Occasionally when I manage a reasonably good shot, I use it as an opportunity to discuss the species. Such is the case with the Barrow’s Goldeneye couple, below; they are one of our two goldeneye ducks. The other is the (ironically, less common) Common Goldeneye. Which brings me to the quirky characterization of our Barrow’s found on the Audubon website:
The less numerous of the two goldeneye species [is Barrow’s], found mainly in wild country of northwestern North America….
Okay, the Common Goldeneye is distributed across much of North America, while the Barrow’s Goldeneye is largely confined to the western cordillera. Here, in wild country (huh?), the Barrow’s is about four times as common as the Common, so hardly the less numerous of the two.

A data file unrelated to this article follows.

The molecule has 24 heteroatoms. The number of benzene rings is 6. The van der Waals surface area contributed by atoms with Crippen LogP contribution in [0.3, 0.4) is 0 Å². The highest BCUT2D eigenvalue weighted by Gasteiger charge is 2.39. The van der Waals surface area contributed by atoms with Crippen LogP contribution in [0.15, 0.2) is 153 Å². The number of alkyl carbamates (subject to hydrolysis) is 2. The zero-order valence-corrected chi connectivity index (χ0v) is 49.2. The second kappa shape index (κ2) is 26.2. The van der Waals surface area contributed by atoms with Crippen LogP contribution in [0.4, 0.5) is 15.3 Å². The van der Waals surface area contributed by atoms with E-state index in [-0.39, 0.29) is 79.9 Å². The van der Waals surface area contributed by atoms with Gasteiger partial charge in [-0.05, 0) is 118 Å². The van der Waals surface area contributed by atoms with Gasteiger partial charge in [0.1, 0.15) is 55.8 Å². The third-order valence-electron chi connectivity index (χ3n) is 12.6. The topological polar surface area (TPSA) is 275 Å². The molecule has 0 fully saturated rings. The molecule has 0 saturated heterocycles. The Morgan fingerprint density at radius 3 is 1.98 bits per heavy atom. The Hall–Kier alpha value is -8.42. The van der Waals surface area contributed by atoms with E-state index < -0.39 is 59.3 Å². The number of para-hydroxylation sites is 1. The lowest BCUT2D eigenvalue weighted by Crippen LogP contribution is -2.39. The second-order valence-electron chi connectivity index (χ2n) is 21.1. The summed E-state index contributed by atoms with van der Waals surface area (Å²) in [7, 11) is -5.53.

The Barrow’s Goldeneye is a diving duck that mainly feeds on arthropods on the lake bottom.
A Barrow’s Goldeneye couple swims by. Soon, it will likely head north to breed.